Depression associated with pain is powerful enough to have a substantial negative impact on the outcome of treatment, including surgery. It is important for your doctor to take into consideration not only biological, but also psychological and social issues that pain brings.
What is the treatment for chronic pain and depression?
The first step in coping with chronic pain is to determine its cause, if possible. Addressing the problem will help the pain subside. In other cases, especially when the pain is chronic, you should try to keep the chronic pain from being the entire focus of your life.
Stay active and do not avoid activities that cause pain simply because they cause pain. Avoiding performing activities that you believe will cause pain only makes the condition worse in many cases. The amount and type of activity should be directed by your doctor, so that activities that might actually cause more harm are avoided.
Relaxation training, hypnosis, biofeedback, and guided imagery can help you cope with chronic pain. Cognitive therapy can also help patients recognize destructive patterns of emotion and behavior and help them modify or replace such behaviors and thoughts with more reasonable or supportive ones.
Distraction (redirecting your attention away from chronic pain), imagery (going to your “happy place”), and dissociation (detaching yourself from the chronic pain) can be useful.
Involving your family with your recovery may be quite helpful, according to recent scientific evidence.
Feel free to discuss these or other techniques with your doctor of chiropractic. They can suggest some simple techniques that may work for you or refer you to another healthcare provider for more in-depth training in these techniques.
Signs and Symptoms
Some of the common signs and symptoms of chronic pain include:
- Pain beyond six months after an injury
- Allodynia – pain from stimuli which are not normally painful and/or pain that occurs other than in the stimulated area
- Hyperpathia – increased pain from stimuli that are normally painful
- Hypersensation – being overly sensitive to pain
Signs of major clinical depression will occur daily for two weeks or more, and often include many of the following:
- A predominant feeling of sadness; feeling blue, hopeless or irritable, often with crying spells
- Changes in appetite or weight (loss or gain) and/or sleep (too much or too little)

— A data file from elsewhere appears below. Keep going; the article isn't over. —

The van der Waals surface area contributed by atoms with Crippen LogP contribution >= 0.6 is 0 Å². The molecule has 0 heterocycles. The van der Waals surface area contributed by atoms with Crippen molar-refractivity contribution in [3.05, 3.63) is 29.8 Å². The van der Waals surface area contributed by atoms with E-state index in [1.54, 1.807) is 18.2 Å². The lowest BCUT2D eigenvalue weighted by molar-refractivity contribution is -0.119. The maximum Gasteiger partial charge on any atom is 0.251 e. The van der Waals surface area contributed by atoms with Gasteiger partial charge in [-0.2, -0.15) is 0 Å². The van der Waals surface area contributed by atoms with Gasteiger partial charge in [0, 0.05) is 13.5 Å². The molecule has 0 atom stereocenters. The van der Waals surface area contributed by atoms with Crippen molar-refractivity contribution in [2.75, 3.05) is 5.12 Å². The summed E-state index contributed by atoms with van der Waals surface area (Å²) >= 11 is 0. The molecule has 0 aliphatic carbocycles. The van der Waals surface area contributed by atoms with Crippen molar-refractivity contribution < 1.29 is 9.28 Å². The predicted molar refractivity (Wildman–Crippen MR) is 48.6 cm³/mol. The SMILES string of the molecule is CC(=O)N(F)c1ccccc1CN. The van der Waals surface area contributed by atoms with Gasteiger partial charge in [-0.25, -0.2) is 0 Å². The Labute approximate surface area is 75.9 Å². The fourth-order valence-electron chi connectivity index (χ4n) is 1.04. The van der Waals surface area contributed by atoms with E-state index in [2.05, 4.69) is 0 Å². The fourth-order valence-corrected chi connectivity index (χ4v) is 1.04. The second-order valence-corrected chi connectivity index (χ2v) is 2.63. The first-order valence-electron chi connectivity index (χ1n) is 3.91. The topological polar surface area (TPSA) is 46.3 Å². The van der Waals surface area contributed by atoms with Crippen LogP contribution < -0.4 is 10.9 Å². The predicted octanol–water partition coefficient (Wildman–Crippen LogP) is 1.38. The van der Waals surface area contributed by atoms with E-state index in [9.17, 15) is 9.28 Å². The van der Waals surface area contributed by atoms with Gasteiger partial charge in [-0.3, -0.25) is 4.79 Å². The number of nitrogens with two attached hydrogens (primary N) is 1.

- Poor concentration or memory
- Feeling restless or fatigued
- Loss of interest or pleasure in usual activities, including sex
- Feeling of worthlessness and/or guilt
- Rubin Dl. Epidemiology and Risk Factors for Spine Pain. Neurol Clin, 2007; May;25(2):353-71.
- Global Burden of Disease 2015: Disease and Injury Incidence and Prevalence Collaborators. Global, regional, and national incidence, prevalence, and years lived with disability for 310 diseases and injuries, 1990–2015: a systematic analysis for the Global Burden of Disease Study 2015. The Lancet. 2016 Oct 7; 388:1545–1602.
- Qaseem A, et al. Noninvasive Treatments for Acute, Subacute, and Chronic Low Back Pain: A Clinical Practice Guideline from the American College of Physicians. Ann Intern Med, 2017;166(7):514-530.
- Machado GC, et al. Non-steroidal Anti-inflammatory Drugs for Spinal Pain: A Systematic Review and Meta-analysis. Annals of the Rheumatic Diseases. Published online first, Feb. 2, 2017; doi: 10.1136/annrheumdis-2016-210597
- Centers for Disease Control and Prevention. “CDC Guideline for Prescribing Opioids for Chronic Pain,” 2016. https://www.cdc.gov/drugoverdose/pdf/guidelines_at-a-glance-a.pdf.
- The Joint Commission, “Non-pharmacologic and non-opioid solutions for pain management,” Quick Safety, August 2018. https://www.jointcommission.org/-/media/tjc/documents/resources/pain-management/qs_nonopioid_pain_mgmt_8_15_18_final1.pdf
- Michaleff ZA, et al. Spinal Manipulation Epidemiology: Systemic Review of Cost Effectiveness Studies. J Electromyogr Kinesiology, Oct 2012; 22(5):655-652.
- Keeney et al. Early Predictors of Lumbar Spine Surgery after Occupational Back Injury: Results from a Prospective Study of Workers in Washington State. Spine, 2013; 38(11):953-964.